The other characters must be mentioned because of their strong and sensitive performances. Ronnie, the pedophile, is encouraged by his mother, who only wants good for her son and that he will change. He is harassed because of his problem but Field does not subjectively comment on his actions. This relationship makes us realize the love of a mother for her son and that others, the ones about whom we read in newspapers, are not as different as we think. The empress of suburban life, Mary B. McCann plays her role to the extreme, a mother who embodies the incessant ringing of the clocks from the beginning of the film and who confirms the dominant aura of the suburbs.

Based on the novel by Tom Perrotta, the film transmits well the subtlety of emotions and themes. Field explores the interior of the characters, their relationships, and their surroundings; one sees this in the recurring images, always facing upwards, of silent trees, deserted playgrounds, and grand New England houses. Also, Field makes evident the idea of movement in a new direction, the future, and that this movement obliges us to forget, to hurt ourselves, or to relapse. This is well illustrated in the stories and dialogues, the brief and intense interaction of the characters.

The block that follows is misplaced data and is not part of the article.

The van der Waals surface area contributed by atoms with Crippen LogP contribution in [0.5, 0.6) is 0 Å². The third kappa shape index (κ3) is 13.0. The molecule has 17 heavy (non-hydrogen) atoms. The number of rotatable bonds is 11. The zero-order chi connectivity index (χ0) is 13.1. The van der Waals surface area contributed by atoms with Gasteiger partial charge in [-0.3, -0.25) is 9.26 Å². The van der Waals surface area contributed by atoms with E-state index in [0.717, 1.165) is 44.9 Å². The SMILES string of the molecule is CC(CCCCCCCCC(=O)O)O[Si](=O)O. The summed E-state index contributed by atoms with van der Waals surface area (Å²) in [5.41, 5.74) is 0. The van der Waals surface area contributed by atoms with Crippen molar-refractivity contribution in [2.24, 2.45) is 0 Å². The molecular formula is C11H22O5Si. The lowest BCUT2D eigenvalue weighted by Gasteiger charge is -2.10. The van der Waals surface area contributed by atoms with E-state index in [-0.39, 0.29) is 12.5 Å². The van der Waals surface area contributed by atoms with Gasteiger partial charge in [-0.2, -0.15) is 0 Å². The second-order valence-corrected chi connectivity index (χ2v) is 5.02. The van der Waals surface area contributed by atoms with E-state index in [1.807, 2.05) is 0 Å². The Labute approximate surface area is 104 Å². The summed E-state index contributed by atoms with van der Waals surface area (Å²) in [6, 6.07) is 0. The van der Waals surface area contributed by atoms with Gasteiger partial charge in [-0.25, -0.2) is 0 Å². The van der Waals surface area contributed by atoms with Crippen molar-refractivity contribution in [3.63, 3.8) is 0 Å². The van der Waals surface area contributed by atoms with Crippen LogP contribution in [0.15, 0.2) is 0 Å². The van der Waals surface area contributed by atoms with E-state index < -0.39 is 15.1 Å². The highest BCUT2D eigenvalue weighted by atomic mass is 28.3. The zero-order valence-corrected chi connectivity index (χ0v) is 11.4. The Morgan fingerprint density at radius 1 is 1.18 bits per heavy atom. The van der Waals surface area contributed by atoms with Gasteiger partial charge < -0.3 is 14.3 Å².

Field has given us an extraordinary film with the talent and professionalism of Hollywood and the introversion and symbolism of the novel. This film should be watched to know the direction where Hollywood could go.

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1 out of 1 people found the following review useful:

Compelling and interesting look at the dark side of human nature, it shows how different attitudes and personalities intersect in the suburbs.

Author: Danny Blankenship from Petersburg, Virginia
22 May 2009

Just watched "Little Children" and I must say that clearly this was one of the better and more underrated films of 2006. It's focus and setting is in the suburbs, and it's themes I should say center around characters who have problems some are dark, yet many traits are hidden and exposed as the film goes along. In some sense you may feel like your watching something similar to "American Beauty" or a big screen film of TV's "Desperate Housewives".